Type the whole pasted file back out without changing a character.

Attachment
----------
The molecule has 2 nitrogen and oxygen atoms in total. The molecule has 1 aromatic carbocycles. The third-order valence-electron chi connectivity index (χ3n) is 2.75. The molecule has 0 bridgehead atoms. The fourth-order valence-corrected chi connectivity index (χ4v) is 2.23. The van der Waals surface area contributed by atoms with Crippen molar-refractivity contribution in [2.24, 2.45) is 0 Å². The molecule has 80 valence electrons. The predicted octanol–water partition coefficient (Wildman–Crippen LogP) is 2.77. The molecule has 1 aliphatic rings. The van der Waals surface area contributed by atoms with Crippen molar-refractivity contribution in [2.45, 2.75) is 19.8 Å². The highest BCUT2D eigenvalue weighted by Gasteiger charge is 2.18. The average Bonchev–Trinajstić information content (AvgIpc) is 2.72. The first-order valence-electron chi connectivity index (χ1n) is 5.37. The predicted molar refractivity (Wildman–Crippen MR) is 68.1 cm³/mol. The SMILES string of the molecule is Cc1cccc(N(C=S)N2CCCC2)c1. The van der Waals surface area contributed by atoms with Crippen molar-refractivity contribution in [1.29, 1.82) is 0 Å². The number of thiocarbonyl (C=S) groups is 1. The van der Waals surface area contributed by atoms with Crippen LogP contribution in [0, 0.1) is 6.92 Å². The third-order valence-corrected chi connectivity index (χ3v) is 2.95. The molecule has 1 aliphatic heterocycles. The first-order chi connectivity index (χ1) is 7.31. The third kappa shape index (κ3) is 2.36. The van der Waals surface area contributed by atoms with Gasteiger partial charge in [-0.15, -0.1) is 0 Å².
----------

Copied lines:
The molecule has 2 nitrogen and oxygen atoms in total. The molecule has 1 aromatic carbocycles. The third-order valence-electron chi connectivity index (χ3n) is 2.75. The molecule has 0 bridgehead atoms. The fourth-order valence-corrected chi connectivity index (χ4v) is 2.23. The van der Waals surface area contributed by atoms with Crippen molar-refractivity contribution in [2.24, 2.45) is 0 Å². The molecule has 80 valence electrons. The predicted octanol–water partition coefficient (Wildman–Crippen LogP) is 2.77. The molecule has 1 aliphatic rings. The van der Waals surface area contributed by atoms with Crippen molar-refractivity contribution in [2.45, 2.75) is 19.8 Å². The highest BCUT2D eigenvalue weighted by Gasteiger charge is 2.18. The average Bonchev–Trinajstić information content (AvgIpc) is 2.72. The first-order valence-electron chi connectivity index (χ1n) is 5.37. The predicted molar refractivity (Wildman–Crippen MR) is 68.1 cm³/mol. The SMILES string of the molecule is Cc1cccc(N(C=S)N2CCCC2)c1. The van der Waals surface area contributed by atoms with Crippen molar-refractivity contribution in [1.29, 1.82) is 0 Å². The number of thiocarbonyl (C=S) groups is 1. The van der Waals surface area contributed by atoms with Crippen LogP contribution in [0, 0.1) is 6.92 Å². The third-order valence-corrected chi connectivity index (χ3v) is 2.95. The molecule has 1 aliphatic heterocycles. The first-order chi connectivity index (χ1) is 7.31. The third kappa shape index (κ3) is 2.36. The van der Waals surface area contributed by atoms with Gasteiger partial charge in [-0.15, -0.1) is 0 Å².